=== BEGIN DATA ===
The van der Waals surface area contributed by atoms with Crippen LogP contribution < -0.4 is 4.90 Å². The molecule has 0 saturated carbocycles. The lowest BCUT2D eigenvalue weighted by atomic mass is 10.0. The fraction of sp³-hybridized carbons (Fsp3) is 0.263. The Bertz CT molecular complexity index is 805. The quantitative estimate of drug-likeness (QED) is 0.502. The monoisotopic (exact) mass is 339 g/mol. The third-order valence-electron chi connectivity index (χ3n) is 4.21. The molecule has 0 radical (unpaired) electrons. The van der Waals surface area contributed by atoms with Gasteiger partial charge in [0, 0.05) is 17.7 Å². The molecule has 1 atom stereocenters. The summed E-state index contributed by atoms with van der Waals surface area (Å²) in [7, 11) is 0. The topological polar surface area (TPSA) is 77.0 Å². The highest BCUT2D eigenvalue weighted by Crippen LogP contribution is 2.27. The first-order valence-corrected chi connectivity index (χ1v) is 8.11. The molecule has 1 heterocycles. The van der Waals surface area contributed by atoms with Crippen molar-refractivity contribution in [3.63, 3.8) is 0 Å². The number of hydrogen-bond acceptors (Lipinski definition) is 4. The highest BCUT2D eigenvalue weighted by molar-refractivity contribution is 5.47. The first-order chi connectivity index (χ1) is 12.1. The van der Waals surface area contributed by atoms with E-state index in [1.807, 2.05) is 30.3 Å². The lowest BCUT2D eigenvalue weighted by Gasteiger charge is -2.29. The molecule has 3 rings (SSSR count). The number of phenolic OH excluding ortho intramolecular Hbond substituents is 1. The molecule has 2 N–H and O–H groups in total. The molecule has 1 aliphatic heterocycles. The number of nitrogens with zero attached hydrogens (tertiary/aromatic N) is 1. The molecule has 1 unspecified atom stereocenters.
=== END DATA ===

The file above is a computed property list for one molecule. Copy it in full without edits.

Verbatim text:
The van der Waals surface area contributed by atoms with Crippen LogP contribution < -0.4 is 4.90 Å². The molecule has 0 saturated carbocycles. The lowest BCUT2D eigenvalue weighted by atomic mass is 10.0. The fraction of sp³-hybridized carbons (Fsp3) is 0.263. The Bertz CT molecular complexity index is 805. The quantitative estimate of drug-likeness (QED) is 0.502. The monoisotopic (exact) mass is 339 g/mol. The third-order valence-electron chi connectivity index (χ3n) is 4.21. The molecule has 0 radical (unpaired) electrons. The van der Waals surface area contributed by atoms with Gasteiger partial charge in [0, 0.05) is 17.7 Å². The molecule has 1 atom stereocenters. The summed E-state index contributed by atoms with van der Waals surface area (Å²) in [7, 11) is 0. The topological polar surface area (TPSA) is 77.0 Å². The highest BCUT2D eigenvalue weighted by Crippen LogP contribution is 2.27. The first-order valence-corrected chi connectivity index (χ1v) is 8.11. The molecule has 1 heterocycles. The van der Waals surface area contributed by atoms with Crippen molar-refractivity contribution in [3.63, 3.8) is 0 Å². The number of hydrogen-bond acceptors (Lipinski definition) is 4. The highest BCUT2D eigenvalue weighted by molar-refractivity contribution is 5.47. The first-order chi connectivity index (χ1) is 12.1. The van der Waals surface area contributed by atoms with E-state index in [1.807, 2.05) is 30.3 Å². The lowest BCUT2D eigenvalue weighted by Gasteiger charge is -2.29. The molecule has 3 rings (SSSR count). The number of phenolic OH excluding ortho intramolecular Hbond substituents is 1. The molecule has 2 N–H and O–H groups in total. The molecule has 1 aliphatic heterocycles. The number of nitrogens with zero attached hydrogens (tertiary/aromatic N) is 1. The molecule has 1 unspecified atom stereocenters.